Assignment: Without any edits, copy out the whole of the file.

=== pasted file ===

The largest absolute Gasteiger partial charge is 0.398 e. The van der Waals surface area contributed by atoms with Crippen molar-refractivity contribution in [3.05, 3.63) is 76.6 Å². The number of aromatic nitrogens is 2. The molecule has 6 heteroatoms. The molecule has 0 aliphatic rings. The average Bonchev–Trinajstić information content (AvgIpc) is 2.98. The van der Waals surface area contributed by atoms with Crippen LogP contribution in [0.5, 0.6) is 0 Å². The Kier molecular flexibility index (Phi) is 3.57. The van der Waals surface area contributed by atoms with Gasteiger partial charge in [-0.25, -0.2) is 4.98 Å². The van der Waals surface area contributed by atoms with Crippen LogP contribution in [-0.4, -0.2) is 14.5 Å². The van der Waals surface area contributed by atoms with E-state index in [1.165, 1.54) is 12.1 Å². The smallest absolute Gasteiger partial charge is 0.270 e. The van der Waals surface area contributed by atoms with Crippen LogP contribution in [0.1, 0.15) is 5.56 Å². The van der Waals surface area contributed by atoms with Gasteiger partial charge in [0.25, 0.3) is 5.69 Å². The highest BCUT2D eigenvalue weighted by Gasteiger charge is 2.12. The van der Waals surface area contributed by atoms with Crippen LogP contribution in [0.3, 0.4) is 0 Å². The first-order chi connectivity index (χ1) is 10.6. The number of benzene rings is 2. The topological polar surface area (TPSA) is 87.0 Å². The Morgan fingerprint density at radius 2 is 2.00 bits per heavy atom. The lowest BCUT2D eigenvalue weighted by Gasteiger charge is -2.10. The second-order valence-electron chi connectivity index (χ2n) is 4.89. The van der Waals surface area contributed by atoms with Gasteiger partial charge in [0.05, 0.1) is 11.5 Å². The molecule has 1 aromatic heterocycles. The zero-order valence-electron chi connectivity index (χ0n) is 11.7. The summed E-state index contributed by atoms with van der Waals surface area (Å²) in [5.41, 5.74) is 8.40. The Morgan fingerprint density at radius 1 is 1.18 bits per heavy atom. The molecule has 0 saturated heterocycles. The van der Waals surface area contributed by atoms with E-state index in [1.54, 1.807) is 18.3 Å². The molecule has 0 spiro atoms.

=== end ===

The largest absolute Gasteiger partial charge is 0.398 e. The van der Waals surface area contributed by atoms with Crippen molar-refractivity contribution in [3.05, 3.63) is 76.6 Å². The number of aromatic nitrogens is 2. The molecule has 6 heteroatoms. The molecule has 0 aliphatic rings. The average Bonchev–Trinajstić information content (AvgIpc) is 2.98. The van der Waals surface area contributed by atoms with Crippen LogP contribution in [0.5, 0.6) is 0 Å². The Kier molecular flexibility index (Phi) is 3.57. The van der Waals surface area contributed by atoms with Gasteiger partial charge in [-0.25, -0.2) is 4.98 Å². The van der Waals surface area contributed by atoms with Crippen LogP contribution in [-0.4, -0.2) is 14.5 Å². The van der Waals surface area contributed by atoms with E-state index in [1.165, 1.54) is 12.1 Å². The smallest absolute Gasteiger partial charge is 0.270 e. The van der Waals surface area contributed by atoms with Crippen LogP contribution in [0.1, 0.15) is 5.56 Å². The van der Waals surface area contributed by atoms with Gasteiger partial charge in [0.25, 0.3) is 5.69 Å². The highest BCUT2D eigenvalue weighted by Gasteiger charge is 2.12. The van der Waals surface area contributed by atoms with Crippen LogP contribution in [0.3, 0.4) is 0 Å². The first-order chi connectivity index (χ1) is 10.6. The number of benzene rings is 2. The topological polar surface area (TPSA) is 87.0 Å². The Morgan fingerprint density at radius 2 is 2.00 bits per heavy atom. The lowest BCUT2D eigenvalue weighted by Gasteiger charge is -2.10. The second-order valence-electron chi connectivity index (χ2n) is 4.89. The van der Waals surface area contributed by atoms with Gasteiger partial charge in [0.05, 0.1) is 11.5 Å². The molecule has 1 aromatic heterocycles. The zero-order valence-electron chi connectivity index (χ0n) is 11.7. The summed E-state index contributed by atoms with van der Waals surface area (Å²) in [5.41, 5.74) is 8.40. The Morgan fingerprint density at radius 1 is 1.18 bits per heavy atom. The molecule has 0 saturated heterocycles. The van der Waals surface area contributed by atoms with E-state index in [1.54, 1.807) is 18.3 Å². The molecule has 0 spiro atoms.